True
>>> Vector((1.0000002 , 1, 1)) == Vector((1, 1, 1))
False


Test script, selects any object within d of scene cursor.

import bpy

context = bpy.context
d = 0.0001

loc = context.scene.cursor_location

for o in context.scene.objects:
gloc = o.matrix_world.to_translation()
# o.select = (gloc - loc).length < d # pre 2.80
o.select_set((gloc - loc).length < d)


Since there is a chance the active object is not selected we'll set it to None before calling the delete op

# context.scene.objects.active # for pre 2.80
context.view_layer.objects.active = None
bpy.ops.object.delete()

• Vector((0.9999999, 1, 1)) == Vector((1, 1, 1)) returning False is completely correct. Vector((0.99999999, 1, 1)) == Vector((1, 1, 1)) returning True isn't. – Martin Z Jan 5 at 15:13

You will have to loop trough all the objects in the scene and check its location. Then you can delete that obtained object if one is found.

import bpy
from mathutils import Vector

x = 0
y = 0
z = 0

objects = [ o for o in bpy.data.objects if o.location == Vector((x,y,z))]

if len(objects) > 0:
for o in objects:
bpy.ops.object.select_all(action='DESELECT')
bpy.data.objects[o.name].select = True
bpy.ops.object.delete()


Extension for multiple objects and multiple possible locations

import bpy
from mathutils import Vector

locations = [Vector((0,0,0)), Vector((4,0,0))]

objects = [ o for o in bpy.data.objects if o.location in locations]

if len(objects) > 0:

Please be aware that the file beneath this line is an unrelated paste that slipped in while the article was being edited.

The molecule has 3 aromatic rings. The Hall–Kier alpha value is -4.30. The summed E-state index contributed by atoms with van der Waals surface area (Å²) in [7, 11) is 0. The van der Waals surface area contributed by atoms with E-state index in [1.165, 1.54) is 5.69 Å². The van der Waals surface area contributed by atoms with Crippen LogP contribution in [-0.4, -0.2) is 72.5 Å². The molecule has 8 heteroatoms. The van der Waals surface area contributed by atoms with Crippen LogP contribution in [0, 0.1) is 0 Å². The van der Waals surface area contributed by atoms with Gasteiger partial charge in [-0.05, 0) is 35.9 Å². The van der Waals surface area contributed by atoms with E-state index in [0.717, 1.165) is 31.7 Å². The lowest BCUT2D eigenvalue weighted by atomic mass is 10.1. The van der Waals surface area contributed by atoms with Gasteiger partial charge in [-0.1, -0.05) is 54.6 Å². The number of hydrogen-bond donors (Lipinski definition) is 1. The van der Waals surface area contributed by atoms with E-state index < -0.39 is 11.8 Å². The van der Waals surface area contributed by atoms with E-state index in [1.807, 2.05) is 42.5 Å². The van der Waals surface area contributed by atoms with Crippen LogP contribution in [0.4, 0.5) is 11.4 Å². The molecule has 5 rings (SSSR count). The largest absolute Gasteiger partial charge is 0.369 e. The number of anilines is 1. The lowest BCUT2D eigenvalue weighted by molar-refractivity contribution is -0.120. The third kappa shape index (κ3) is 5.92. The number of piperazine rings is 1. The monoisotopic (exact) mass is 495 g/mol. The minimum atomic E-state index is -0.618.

for o in objects:
bpy.ops.object.select_all(action='DESELECT')
bpy.data.objects[o.name].select = True
bpy.ops.object.delete()


I think one loop is enough for this:

import bpy
from mathutils import Vector

location = Vector((0,0,0)) # this should be some location

for o in bpy.context.scene.objects:
if o.location == location:
bpy.data.objects.remove(o)


Obviously all kinds of conditions related to the location could be checked, but those should be another questions.

I think keeping in mind that floating point binary conversion errors do exist is a good idea in this context as well.

• I'm trying to get my head around why any loop is needed. I have objects in known locations so I don't (in my mind) need to loop through all the objects to find if it's there. Are you saying that something like, bpy.data.objects.remove(o.location), is not possible? – d8sconz Jan 5 at 14:52
• You only have objects that have the property of location. The space has no properties, you do not work with it in any way, so you cannot check what objects belong to what space, but only the other way around - what objects have that location in space. I don't know if what I am saying is making a lot of sense, but anyway, you can only do it checking all the objects you have. Only they are defined in Blender. – Martin Z Jan 5 at 15:01
• Using equality to test floating points is an issue, see example in my answer. – batFINGER Jan 5 at 15:12
• I think it can be and is likely to be. It not necessarily is in all cases. – Martin Z Jan 5 at 15:15
• I think let's just cross that bridge when we come to it. There is no reason to assume that it definitely is a problem in this case. We don't know the wider context. – Martin Z Jan 5 at 15:18